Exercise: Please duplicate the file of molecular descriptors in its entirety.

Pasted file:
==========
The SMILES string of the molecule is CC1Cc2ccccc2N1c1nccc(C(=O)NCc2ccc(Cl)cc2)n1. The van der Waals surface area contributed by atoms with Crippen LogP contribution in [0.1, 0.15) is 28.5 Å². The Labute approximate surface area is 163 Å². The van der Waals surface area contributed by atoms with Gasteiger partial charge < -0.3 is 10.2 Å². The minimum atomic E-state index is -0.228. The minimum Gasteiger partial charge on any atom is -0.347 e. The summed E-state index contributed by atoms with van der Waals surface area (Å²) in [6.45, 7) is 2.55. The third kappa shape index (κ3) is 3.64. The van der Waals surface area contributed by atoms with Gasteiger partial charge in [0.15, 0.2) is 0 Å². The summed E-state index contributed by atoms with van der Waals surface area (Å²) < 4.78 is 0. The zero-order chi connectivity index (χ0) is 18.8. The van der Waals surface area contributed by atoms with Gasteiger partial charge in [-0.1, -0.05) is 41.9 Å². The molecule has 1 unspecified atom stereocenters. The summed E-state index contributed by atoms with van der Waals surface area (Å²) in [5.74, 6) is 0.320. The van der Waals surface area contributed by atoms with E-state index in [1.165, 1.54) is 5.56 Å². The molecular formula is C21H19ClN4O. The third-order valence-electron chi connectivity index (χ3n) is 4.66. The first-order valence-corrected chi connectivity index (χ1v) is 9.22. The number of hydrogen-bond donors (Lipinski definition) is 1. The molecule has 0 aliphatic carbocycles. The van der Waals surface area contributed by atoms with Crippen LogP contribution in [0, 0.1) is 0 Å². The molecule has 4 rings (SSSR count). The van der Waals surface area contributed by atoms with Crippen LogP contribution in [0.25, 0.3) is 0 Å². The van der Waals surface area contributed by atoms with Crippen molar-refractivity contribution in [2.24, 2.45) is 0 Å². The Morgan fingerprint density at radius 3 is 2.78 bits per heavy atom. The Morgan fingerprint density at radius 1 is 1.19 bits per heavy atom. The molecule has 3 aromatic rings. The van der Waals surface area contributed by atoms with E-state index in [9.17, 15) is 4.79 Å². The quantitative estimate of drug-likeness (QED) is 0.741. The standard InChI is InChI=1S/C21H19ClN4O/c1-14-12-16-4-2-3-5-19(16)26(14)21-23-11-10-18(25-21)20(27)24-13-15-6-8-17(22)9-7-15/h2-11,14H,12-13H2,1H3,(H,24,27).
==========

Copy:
The SMILES string of the molecule is CC1Cc2ccccc2N1c1nccc(C(=O)NCc2ccc(Cl)cc2)n1. The van der Waals surface area contributed by atoms with Crippen LogP contribution in [0.1, 0.15) is 28.5 Å². The Labute approximate surface area is 163 Å². The van der Waals surface area contributed by atoms with Gasteiger partial charge < -0.3 is 10.2 Å². The minimum atomic E-state index is -0.228. The minimum Gasteiger partial charge on any atom is -0.347 e. The summed E-state index contributed by atoms with van der Waals surface area (Å²) in [6.45, 7) is 2.55. The third kappa shape index (κ3) is 3.64. The van der Waals surface area contributed by atoms with Gasteiger partial charge in [0.15, 0.2) is 0 Å². The summed E-state index contributed by atoms with van der Waals surface area (Å²) < 4.78 is 0. The zero-order chi connectivity index (χ0) is 18.8. The van der Waals surface area contributed by atoms with Gasteiger partial charge in [-0.1, -0.05) is 41.9 Å². The molecule has 1 unspecified atom stereocenters. The summed E-state index contributed by atoms with van der Waals surface area (Å²) in [5.74, 6) is 0.320. The van der Waals surface area contributed by atoms with E-state index in [1.165, 1.54) is 5.56 Å². The molecular formula is C21H19ClN4O. The third-order valence-electron chi connectivity index (χ3n) is 4.66. The first-order valence-corrected chi connectivity index (χ1v) is 9.22. The number of hydrogen-bond donors (Lipinski definition) is 1. The molecule has 0 aliphatic carbocycles. The van der Waals surface area contributed by atoms with Crippen LogP contribution in [0, 0.1) is 0 Å². The molecule has 4 rings (SSSR count). The van der Waals surface area contributed by atoms with Crippen LogP contribution in [0.25, 0.3) is 0 Å². The van der Waals surface area contributed by atoms with Crippen molar-refractivity contribution in [2.24, 2.45) is 0 Å². The Morgan fingerprint density at radius 3 is 2.78 bits per heavy atom. The Morgan fingerprint density at radius 1 is 1.19 bits per heavy atom. The molecule has 3 aromatic rings. The van der Waals surface area contributed by atoms with E-state index in [9.17, 15) is 4.79 Å². The quantitative estimate of drug-likeness (QED) is 0.741. The standard InChI is InChI=1S/C21H19ClN4O/c1-14-12-16-4-2-3-5-19(16)26(14)21-23-11-10-18(25-21)20(27)24-13-15-6-8-17(22)9-7-15/h2-11,14H,12-13H2,1H3,(H,24,27).